Yeah, I’ve got a vested interest in this story since I live in East Village, which is part of Chicago’s 12th police district. A couple of years ago the Chicago police department merged the 12th and 13th police districts in an effort to reduce costs. I’m not sure where the savings were supposed to come from but apparently cutting police staffing in the resultant 12th district was not part of the plan. In fact, I understand that at the time Superintendent McCarthy told the city council that the police staffing of the combined district was to remain the same at 524 officers. In addition, as a result of the merger the residents of the original 13th district were told there would actually be more officers on the street. Instead, district 12 is now only staffed with 329 police officers – only 63% of the original staffing – and the residents are concerned about the threat to their safety.
Now, if you’ve been a long time reader of this blog you know how much I like data but unfortunately there really isn’t any readily available data that I can find that puts this problem in perspective. Ideally I’d like to see police staffing, crime, and population by police district but this data is remarkably impossible to find. Even the annual Chicago police reports that they used to publish haven’t been released since 2010, which is really disappointing. Supposedly they were discontinued because someone high up “didn’t like them” but they are returning next year. The people at The Chicago Justice Project have called out the Chicago Police Department for not being more transparent on the issue of staffing. In about a week or so I’ll be doing my annual update on crime in Chicago and at that time I’ll see if I can at least dig up the crime statistics by district.
Here is what Chicago’s 12th police district looks like (even this map was really hard to find). This is a somewhat smaller version of the original but you can click on it to see the larger original. It includes the neighborhoods of Ukrainian Village, East Village, the West Loop, Little Italy, University Village, University Commons, and Pilsen. In terms of community areas it includes West Town, the Near West Side, and the Lower West Side.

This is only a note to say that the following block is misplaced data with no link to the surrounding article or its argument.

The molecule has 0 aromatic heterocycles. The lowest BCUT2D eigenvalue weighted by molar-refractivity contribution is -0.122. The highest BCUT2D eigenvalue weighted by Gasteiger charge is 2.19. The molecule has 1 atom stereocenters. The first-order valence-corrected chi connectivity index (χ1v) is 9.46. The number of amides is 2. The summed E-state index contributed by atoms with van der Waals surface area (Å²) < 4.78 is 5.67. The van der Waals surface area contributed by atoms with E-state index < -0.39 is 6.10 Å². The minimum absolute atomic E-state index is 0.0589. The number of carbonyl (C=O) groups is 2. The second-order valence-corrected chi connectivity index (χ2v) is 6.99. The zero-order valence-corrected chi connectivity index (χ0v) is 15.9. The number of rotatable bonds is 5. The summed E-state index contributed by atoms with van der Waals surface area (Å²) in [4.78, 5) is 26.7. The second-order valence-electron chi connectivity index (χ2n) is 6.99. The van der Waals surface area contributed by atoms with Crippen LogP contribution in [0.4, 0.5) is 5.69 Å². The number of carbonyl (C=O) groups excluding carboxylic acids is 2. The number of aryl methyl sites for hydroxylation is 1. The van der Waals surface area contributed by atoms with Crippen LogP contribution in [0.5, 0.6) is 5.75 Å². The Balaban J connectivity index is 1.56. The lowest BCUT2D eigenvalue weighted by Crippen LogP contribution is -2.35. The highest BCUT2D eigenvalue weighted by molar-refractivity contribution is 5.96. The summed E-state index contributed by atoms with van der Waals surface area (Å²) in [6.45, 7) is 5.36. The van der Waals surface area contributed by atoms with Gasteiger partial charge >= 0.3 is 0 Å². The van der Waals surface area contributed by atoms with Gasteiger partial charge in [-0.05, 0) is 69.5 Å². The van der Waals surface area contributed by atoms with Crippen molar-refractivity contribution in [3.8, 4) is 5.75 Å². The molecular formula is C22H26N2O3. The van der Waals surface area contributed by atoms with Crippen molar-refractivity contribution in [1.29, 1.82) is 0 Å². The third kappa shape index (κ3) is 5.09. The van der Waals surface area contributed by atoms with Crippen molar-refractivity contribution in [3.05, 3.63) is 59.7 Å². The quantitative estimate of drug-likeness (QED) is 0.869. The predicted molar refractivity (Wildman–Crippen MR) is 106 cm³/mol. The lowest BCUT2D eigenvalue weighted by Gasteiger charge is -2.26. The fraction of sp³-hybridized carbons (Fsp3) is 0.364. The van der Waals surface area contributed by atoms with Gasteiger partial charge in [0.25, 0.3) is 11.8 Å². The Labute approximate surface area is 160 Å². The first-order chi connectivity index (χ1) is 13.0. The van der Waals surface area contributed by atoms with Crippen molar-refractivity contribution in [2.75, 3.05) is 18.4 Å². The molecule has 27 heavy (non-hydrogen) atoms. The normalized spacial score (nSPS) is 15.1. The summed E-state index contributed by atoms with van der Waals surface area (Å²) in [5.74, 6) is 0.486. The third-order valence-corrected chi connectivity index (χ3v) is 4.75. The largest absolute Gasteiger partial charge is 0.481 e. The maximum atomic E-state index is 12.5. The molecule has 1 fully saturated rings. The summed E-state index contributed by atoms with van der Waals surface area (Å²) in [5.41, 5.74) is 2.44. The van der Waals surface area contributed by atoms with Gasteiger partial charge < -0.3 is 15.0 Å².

So, what can you do about this? This is a political issue and therefore the squeaky wheel gets the oil. You can squeak most effectively by signing the petition to restore adequate police to district 12. The petition puts forth specific proposals to restore police staffing levels:
- Add a net of 25 officers to the 12th District/Near West by December 31, 2016 for a total of 354 officers
- Add another 25 by June 30, 2017 for a total of 404 officers, which will return the District to the August 16, 2014 level (per at July 28, 2014 FOIA request)
- To temporarily boost the number of officers on the street during peak crime hours, offer 12th District officers the opportunity to work overtime on 1st Watch on Saturday and Sunday and 3rd Watch on Friday and Saturday
- Return all officers currently detailed out of the 12th District/Near West for Summer Mobile and Bike Patrols
- Stop detailing officers to other districts to cover for special events unless it is on their regular day off and
- Extend free health benefits for officers citywide that are 55 and have 20 years on the job for an additional three years (age of 58) to encourage veteran officers to stay preventing a mass exodus in the next year giving CPD time to train new officers to take their place.
Gary Lucido is the President of Lucid Realty, the Chicago area’s full service discount real estate brokerage. If you want to keep up to date on the Chicago real estate market, get an insider’s view of the seamy underbelly of the real estate industry, or you just think he’s the next Kurt Vonnegut you can Subscribe to Getting Real by Email using the form below. Please be sure to verify your email address when you receive the verification notice.